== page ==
So if you're a school administrator/principal, now there's pressure on you to turn over kids to the criminal justice system for wearing baggy pants. lolwut.

Theocrass
April 17th, 2011, 11:23 PM
I like cargo pants and they're baggy, so fuck those people. Seriously, I'm offended that the black and Latino styles are lumped in with the gang styles, it feels like they're saying Latinos and Blacks are all gang members. I'm Latino, so that may have something to do with it.

mewarmo990
April 17th, 2011, 11:26 PM
Well, more specifically, because they are perceived as "criminal" styles. It just so happens that plenty of young urban Latinos and Blacks happen to wear those styles, whether they happen to be gang bangers or not.

Probably not cargo pants. They're not that baggy.

This is the baggy they mean.
http://taylorsiluwe.typepad.com/photos/uncategorized/sagginmeichunjau.jpg

If successful - belt manufacturers rejoice.

Bargadiel
April 18th, 2011, 12:02 PM
Back on the original topic I think they should still be able to bring their own lunches. =/ I know they still gave the rights to people with allergies or whatever, but honestly I myself never ate school food while I was in HS, unless they make it good; why should I pay for it? It gets cold before I get to sit down, and they raise the prices every year because more and more "poor" people take advantage of the free lunches when they don't really need it. The bit about the school getting revenue from the lunches makes sense, yes; and I do think they need more money, given they put it to good use.

But hey, why doesn't the government/state just give them more money? From what I know, schools are maintained by the local taxpayers right? Isn't it different in other countries? By asking that, I mean that doesn't the government give more money to every school, giving them the same resources so they all meet the standard? I think giving more money to schools is far more important than building another stealth bomber that we never use, yet that in itself is another issue entirely.

mewarmo990
April 19th, 2011, 06:49 PM
When my middle and high schools still brought in catering restaurant foods from outside, I bought lunch at least twice a week. Then some California laws got passed prohibiting this, and I brought homemade lunches (which were always better, anyway) until I had the time and license to drive off-campus for lunch during my senior year.

Maybe the Chicago school is losing money? Or are they actually concerned about nutrition? Seems like a stupid way though, I'm sure they could have come up with better solutions if they let researchers make the decision instead of politicians.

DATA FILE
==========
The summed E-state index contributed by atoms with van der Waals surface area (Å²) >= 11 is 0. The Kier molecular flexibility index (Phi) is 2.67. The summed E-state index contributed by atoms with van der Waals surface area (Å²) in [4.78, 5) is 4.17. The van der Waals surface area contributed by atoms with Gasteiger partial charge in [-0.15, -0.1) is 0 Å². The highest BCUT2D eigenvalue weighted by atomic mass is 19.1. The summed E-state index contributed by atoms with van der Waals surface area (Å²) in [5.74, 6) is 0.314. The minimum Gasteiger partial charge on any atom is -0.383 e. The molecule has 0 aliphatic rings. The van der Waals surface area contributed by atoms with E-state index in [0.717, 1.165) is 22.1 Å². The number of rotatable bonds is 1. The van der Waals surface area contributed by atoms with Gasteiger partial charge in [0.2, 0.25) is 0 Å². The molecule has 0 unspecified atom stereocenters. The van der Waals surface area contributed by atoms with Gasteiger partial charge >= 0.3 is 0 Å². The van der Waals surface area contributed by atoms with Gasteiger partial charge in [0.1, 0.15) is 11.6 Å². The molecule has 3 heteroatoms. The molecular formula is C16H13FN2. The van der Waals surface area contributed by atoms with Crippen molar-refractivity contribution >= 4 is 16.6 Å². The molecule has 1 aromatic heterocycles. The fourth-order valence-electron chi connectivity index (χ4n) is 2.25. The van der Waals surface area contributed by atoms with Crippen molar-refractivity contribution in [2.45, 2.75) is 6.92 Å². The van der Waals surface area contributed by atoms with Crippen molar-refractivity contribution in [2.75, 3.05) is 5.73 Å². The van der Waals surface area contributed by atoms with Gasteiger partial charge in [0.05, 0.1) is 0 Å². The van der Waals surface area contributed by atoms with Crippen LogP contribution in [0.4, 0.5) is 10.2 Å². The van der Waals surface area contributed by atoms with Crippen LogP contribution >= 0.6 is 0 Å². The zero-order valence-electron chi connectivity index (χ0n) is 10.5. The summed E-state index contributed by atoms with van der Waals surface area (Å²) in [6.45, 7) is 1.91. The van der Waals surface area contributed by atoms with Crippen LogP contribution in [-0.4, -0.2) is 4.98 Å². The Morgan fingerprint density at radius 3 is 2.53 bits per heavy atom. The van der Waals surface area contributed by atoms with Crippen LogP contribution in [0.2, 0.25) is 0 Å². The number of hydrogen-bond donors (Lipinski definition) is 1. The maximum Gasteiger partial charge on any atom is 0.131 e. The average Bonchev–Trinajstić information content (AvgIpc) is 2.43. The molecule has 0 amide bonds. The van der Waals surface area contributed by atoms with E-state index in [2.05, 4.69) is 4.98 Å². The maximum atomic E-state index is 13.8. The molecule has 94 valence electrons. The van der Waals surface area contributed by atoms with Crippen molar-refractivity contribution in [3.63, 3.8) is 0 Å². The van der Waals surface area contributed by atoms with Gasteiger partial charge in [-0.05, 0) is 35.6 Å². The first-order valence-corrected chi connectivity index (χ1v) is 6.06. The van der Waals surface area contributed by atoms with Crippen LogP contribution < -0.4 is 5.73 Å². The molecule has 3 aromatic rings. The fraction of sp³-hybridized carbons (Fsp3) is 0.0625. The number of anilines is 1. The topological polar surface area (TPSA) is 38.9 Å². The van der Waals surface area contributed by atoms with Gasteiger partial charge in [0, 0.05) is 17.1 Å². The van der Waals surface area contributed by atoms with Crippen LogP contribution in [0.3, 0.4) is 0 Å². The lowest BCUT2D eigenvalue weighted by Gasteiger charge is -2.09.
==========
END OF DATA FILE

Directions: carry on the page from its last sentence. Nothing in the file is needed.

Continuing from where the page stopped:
But hey, why doesn't the government/state just give them more money?
Barg, I dunno how it is in Florida (not too good, I hear), but here in California the government literally has no more money (in fact we owe billions). They are really pinching pennies.

Ligerleon89
May 13th, 2011, 01:23 PM
Well, I've already said my words to a fellow youtuber I like to listen too, RantingRamsey.

".......that's absurd on some levels, Just so you know, I've talked to plenty of Mom's friends and they make the most healthiest of lunches to their kids. This is an example of someone trying to act like they know what's best for children, in this case, the school whoever is in charge is thinking that way. They are just letting absurd ideas fill their minds and completely forget that the parents are able to see the line of what the kids should eat for food."

I feel I am right on what I just said about parents being able to see the line of what they think their kids should eat. Not only does this ban spelled BS obviously, but this idea of theirs only provides utter failure of seeing how some students might not be able to pay for their lunch.

SeiKeo
May 13th, 2011, 02:28 PM
wut. Goddamnit, where the hell did they get the right to do this?

Theocrass
May 13th, 2011, 04:46 PM
Kids can't bring homemade lunches to school.

However, in public schools at least, kids do not have to actually attend.

Sometimes, this country confounds me.

KENTA
May 13th, 2011, 04:49 PM
Actually, they do have to attend. It's against the law, up to a certain age, to not be schooled.